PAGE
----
|Developing coal based energy in Tanzania|
|The need for coal in Tanzania
In 2010, Tanzania had an installed electricity generation capacity of 887 MW, only 660 MW of which was available to the Grid. In the same year, electricity demand exceeded available capacity by 33.2%.
Tanzania's annual power demand is expected to increase between 11%-13% over the coming years due to a combination of current power deficit, urbanisation, population growth and improving standards of living. Studies indicate the demand for electricity is expected to increase from 925 MW to at least 3,800MW by 2025.
Much of Tanzania's electricity (approx. 60%) is generated from four hydro-powered stations which, in addition to the usual seasonal variations in rainfall, are experiencing an increase in the occurrence and intensity of droughts. This significantly reduces Tanzania's generating capacity (to between 25 and 45 percent during severe droughts) causing extensive and severe power outages.
Population growth and expansion of agricultural activities has increased competition over water resources and this will further impact electricity generation. Energy security is of high-level concern to the Government and various initiatives are underway to strengthen Tanzania's position with respect to its domestic power supply.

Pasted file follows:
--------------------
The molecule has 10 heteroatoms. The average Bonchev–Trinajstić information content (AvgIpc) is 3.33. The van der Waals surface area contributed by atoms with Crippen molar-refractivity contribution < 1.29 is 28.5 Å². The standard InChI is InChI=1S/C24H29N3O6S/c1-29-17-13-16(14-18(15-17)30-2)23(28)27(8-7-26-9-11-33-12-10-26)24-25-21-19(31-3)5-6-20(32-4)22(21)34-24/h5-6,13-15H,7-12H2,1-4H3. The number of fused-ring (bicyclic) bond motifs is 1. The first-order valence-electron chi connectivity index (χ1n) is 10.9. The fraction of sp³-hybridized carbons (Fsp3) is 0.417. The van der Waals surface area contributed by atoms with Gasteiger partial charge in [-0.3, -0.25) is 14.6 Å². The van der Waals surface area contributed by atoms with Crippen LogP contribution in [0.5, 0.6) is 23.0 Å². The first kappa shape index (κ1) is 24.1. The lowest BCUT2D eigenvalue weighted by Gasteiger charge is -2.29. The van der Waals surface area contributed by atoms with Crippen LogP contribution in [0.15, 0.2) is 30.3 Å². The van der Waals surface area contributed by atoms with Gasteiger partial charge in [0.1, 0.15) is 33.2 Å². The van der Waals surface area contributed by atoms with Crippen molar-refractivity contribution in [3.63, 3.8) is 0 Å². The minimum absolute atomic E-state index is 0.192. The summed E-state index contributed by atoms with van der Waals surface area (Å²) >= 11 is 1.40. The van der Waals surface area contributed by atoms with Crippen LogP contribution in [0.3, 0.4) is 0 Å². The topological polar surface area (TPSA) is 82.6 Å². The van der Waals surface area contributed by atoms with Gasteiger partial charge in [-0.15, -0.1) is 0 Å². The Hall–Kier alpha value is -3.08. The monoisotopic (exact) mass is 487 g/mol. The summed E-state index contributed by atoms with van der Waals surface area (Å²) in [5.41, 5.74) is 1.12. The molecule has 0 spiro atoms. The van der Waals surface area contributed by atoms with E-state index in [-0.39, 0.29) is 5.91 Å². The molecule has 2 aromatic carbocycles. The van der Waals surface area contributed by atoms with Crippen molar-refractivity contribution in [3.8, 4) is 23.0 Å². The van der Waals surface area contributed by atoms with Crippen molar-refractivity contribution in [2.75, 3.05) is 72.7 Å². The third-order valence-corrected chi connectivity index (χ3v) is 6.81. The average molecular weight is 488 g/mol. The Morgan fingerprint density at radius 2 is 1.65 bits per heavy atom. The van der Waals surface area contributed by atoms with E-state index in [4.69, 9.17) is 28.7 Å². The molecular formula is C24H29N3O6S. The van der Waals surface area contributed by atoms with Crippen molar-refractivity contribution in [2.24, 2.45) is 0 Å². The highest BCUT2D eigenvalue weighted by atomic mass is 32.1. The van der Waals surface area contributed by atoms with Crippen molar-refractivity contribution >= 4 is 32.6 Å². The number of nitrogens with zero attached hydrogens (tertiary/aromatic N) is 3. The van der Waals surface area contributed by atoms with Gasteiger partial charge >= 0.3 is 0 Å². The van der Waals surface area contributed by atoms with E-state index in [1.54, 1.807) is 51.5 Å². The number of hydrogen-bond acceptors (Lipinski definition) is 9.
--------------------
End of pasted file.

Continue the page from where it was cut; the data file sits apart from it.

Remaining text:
In the last 7 years the Tanzanian electricity industry has achieved limited success in diversifying its energy feedstock mix and it is recognised that coal fired power electricity generation will play a major role in the future. Coal-based power is scaleable and flexible enough to plug any gaps in generating capacity. Coal fired power is the most widely used means of electricity generation in the world providing 41% of global electric power (source: World Coal Association) and the technology is proven and well understood. Coal fired power stations have a relatively low capital cost, construction time is relatively short and, at the end of operations, have low remediation costs.
Edenville Energy's assets in the Rukwa Coalfields could potentially help diversify Tanzania's energy feedstock in partnership with a power provider.
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